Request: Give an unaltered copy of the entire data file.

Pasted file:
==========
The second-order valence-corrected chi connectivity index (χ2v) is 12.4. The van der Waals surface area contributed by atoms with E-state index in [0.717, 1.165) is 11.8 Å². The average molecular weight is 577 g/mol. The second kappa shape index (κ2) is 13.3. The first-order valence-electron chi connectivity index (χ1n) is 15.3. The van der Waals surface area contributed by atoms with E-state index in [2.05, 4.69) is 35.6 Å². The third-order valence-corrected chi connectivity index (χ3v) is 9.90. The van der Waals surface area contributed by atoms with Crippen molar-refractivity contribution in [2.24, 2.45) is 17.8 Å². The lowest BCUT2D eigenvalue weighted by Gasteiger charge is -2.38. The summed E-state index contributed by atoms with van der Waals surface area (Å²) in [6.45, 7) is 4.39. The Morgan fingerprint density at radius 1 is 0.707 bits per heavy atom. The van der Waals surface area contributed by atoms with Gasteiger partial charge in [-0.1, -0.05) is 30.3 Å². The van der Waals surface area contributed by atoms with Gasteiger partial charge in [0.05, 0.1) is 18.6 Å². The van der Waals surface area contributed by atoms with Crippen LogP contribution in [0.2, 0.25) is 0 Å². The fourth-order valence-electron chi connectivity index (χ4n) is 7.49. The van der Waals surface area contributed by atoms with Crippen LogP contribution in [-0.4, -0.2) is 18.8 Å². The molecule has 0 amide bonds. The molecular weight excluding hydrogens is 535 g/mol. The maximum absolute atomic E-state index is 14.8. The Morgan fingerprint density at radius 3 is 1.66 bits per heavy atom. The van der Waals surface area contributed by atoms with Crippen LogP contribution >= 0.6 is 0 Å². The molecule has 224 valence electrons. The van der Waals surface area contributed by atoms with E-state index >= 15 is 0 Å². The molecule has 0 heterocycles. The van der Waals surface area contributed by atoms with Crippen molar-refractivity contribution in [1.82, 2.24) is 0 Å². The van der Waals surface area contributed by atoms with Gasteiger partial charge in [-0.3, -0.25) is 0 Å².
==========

The second-order valence-corrected chi connectivity index (χ2v) is 12.4. The van der Waals surface area contributed by atoms with E-state index in [0.717, 1.165) is 11.8 Å². The average molecular weight is 577 g/mol. The second kappa shape index (κ2) is 13.3. The first-order valence-electron chi connectivity index (χ1n) is 15.3. The van der Waals surface area contributed by atoms with E-state index in [2.05, 4.69) is 35.6 Å². The third-order valence-corrected chi connectivity index (χ3v) is 9.90. The van der Waals surface area contributed by atoms with Crippen molar-refractivity contribution in [2.24, 2.45) is 17.8 Å². The lowest BCUT2D eigenvalue weighted by Gasteiger charge is -2.38. The summed E-state index contributed by atoms with van der Waals surface area (Å²) in [6.45, 7) is 4.39. The Morgan fingerprint density at radius 1 is 0.707 bits per heavy atom. The van der Waals surface area contributed by atoms with Gasteiger partial charge in [-0.1, -0.05) is 30.3 Å². The van der Waals surface area contributed by atoms with Gasteiger partial charge in [0.05, 0.1) is 18.6 Å². The van der Waals surface area contributed by atoms with Crippen LogP contribution in [0.2, 0.25) is 0 Å². The fourth-order valence-electron chi connectivity index (χ4n) is 7.49. The van der Waals surface area contributed by atoms with Crippen LogP contribution in [-0.4, -0.2) is 18.8 Å². The molecule has 0 amide bonds. The molecular weight excluding hydrogens is 535 g/mol. The maximum absolute atomic E-state index is 14.8. The Morgan fingerprint density at radius 3 is 1.66 bits per heavy atom. The van der Waals surface area contributed by atoms with Crippen LogP contribution >= 0.6 is 0 Å². The molecule has 224 valence electrons. The van der Waals surface area contributed by atoms with E-state index >= 15 is 0 Å². The molecule has 0 heterocycles. The van der Waals surface area contributed by atoms with Crippen molar-refractivity contribution in [1.82, 2.24) is 0 Å². The van der Waals surface area contributed by atoms with Gasteiger partial charge in [-0.3, -0.25) is 0 Å².